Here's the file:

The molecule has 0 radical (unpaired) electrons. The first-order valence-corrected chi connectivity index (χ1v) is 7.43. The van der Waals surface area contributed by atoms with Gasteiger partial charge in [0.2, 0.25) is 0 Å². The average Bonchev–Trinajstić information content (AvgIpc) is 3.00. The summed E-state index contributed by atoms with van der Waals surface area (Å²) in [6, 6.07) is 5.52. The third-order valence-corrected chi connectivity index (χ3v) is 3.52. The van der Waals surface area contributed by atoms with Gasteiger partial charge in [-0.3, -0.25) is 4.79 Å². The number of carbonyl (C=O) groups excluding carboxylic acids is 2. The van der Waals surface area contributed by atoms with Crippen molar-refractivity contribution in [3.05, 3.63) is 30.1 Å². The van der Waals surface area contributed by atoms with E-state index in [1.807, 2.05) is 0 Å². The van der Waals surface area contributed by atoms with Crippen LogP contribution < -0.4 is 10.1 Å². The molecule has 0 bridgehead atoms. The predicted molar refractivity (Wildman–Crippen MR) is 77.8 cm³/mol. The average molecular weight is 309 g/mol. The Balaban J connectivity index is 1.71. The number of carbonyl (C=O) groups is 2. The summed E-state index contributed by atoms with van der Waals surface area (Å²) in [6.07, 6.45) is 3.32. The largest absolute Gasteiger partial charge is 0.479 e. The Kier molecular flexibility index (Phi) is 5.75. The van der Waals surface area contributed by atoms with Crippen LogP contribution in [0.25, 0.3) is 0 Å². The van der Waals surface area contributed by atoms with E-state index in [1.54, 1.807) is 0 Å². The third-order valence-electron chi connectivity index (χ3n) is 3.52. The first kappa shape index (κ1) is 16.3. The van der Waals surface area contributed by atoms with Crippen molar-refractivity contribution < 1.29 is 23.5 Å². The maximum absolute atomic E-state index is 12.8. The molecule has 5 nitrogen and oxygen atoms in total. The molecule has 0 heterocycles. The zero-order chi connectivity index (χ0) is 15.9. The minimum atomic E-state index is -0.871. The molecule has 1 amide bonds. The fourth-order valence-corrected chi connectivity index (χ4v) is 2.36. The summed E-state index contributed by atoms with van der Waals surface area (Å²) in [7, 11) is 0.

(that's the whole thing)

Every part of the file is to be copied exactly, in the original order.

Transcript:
The molecule has 0 radical (unpaired) electrons. The first-order valence-corrected chi connectivity index (χ1v) is 7.43. The van der Waals surface area contributed by atoms with Gasteiger partial charge in [0.2, 0.25) is 0 Å². The average Bonchev–Trinajstić information content (AvgIpc) is 3.00. The summed E-state index contributed by atoms with van der Waals surface area (Å²) in [6, 6.07) is 5.52. The third-order valence-corrected chi connectivity index (χ3v) is 3.52. The van der Waals surface area contributed by atoms with Gasteiger partial charge in [-0.3, -0.25) is 4.79 Å². The number of carbonyl (C=O) groups excluding carboxylic acids is 2. The van der Waals surface area contributed by atoms with Crippen molar-refractivity contribution in [3.05, 3.63) is 30.1 Å². The van der Waals surface area contributed by atoms with E-state index in [1.807, 2.05) is 0 Å². The van der Waals surface area contributed by atoms with Crippen LogP contribution < -0.4 is 10.1 Å². The molecule has 0 bridgehead atoms. The predicted molar refractivity (Wildman–Crippen MR) is 77.8 cm³/mol. The average molecular weight is 309 g/mol. The Balaban J connectivity index is 1.71. The number of carbonyl (C=O) groups is 2. The summed E-state index contributed by atoms with van der Waals surface area (Å²) in [6.07, 6.45) is 3.32. The largest absolute Gasteiger partial charge is 0.479 e. The Kier molecular flexibility index (Phi) is 5.75. The van der Waals surface area contributed by atoms with Crippen LogP contribution in [0.25, 0.3) is 0 Å². The van der Waals surface area contributed by atoms with E-state index in [1.54, 1.807) is 0 Å². The third-order valence-electron chi connectivity index (χ3n) is 3.52. The first kappa shape index (κ1) is 16.3. The van der Waals surface area contributed by atoms with Crippen molar-refractivity contribution < 1.29 is 23.5 Å². The maximum absolute atomic E-state index is 12.8. The molecule has 5 nitrogen and oxygen atoms in total. The molecule has 0 heterocycles. The zero-order chi connectivity index (χ0) is 15.9. The minimum atomic E-state index is -0.871. The molecule has 1 amide bonds. The fourth-order valence-corrected chi connectivity index (χ4v) is 2.36. The summed E-state index contributed by atoms with van der Waals surface area (Å²) in [7, 11) is 0.